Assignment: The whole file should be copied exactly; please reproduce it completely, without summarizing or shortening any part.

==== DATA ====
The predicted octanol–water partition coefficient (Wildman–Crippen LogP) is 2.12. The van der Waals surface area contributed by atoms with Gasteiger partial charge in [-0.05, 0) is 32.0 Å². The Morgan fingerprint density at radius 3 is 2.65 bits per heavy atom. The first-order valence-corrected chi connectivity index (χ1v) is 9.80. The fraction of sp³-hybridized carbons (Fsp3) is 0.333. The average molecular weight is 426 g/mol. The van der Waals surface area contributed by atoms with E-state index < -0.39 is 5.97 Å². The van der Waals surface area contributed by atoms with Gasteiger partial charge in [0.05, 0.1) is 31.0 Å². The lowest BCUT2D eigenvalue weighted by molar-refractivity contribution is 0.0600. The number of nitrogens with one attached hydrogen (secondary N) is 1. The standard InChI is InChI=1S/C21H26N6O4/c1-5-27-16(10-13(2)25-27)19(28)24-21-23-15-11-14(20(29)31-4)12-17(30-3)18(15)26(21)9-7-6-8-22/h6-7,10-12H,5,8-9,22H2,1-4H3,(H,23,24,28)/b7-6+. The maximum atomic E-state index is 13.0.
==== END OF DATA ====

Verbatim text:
The predicted octanol–water partition coefficient (Wildman–Crippen LogP) is 2.12. The van der Waals surface area contributed by atoms with Gasteiger partial charge in [-0.05, 0) is 32.0 Å². The Morgan fingerprint density at radius 3 is 2.65 bits per heavy atom. The first-order valence-corrected chi connectivity index (χ1v) is 9.80. The fraction of sp³-hybridized carbons (Fsp3) is 0.333. The average molecular weight is 426 g/mol. The van der Waals surface area contributed by atoms with E-state index < -0.39 is 5.97 Å². The van der Waals surface area contributed by atoms with Gasteiger partial charge in [0.05, 0.1) is 31.0 Å². The lowest BCUT2D eigenvalue weighted by molar-refractivity contribution is 0.0600. The number of nitrogens with one attached hydrogen (secondary N) is 1. The standard InChI is InChI=1S/C21H26N6O4/c1-5-27-16(10-13(2)25-27)19(28)24-21-23-15-11-14(20(29)31-4)12-17(30-3)18(15)26(21)9-7-6-8-22/h6-7,10-12H,5,8-9,22H2,1-4H3,(H,23,24,28)/b7-6+. The maximum atomic E-state index is 13.0.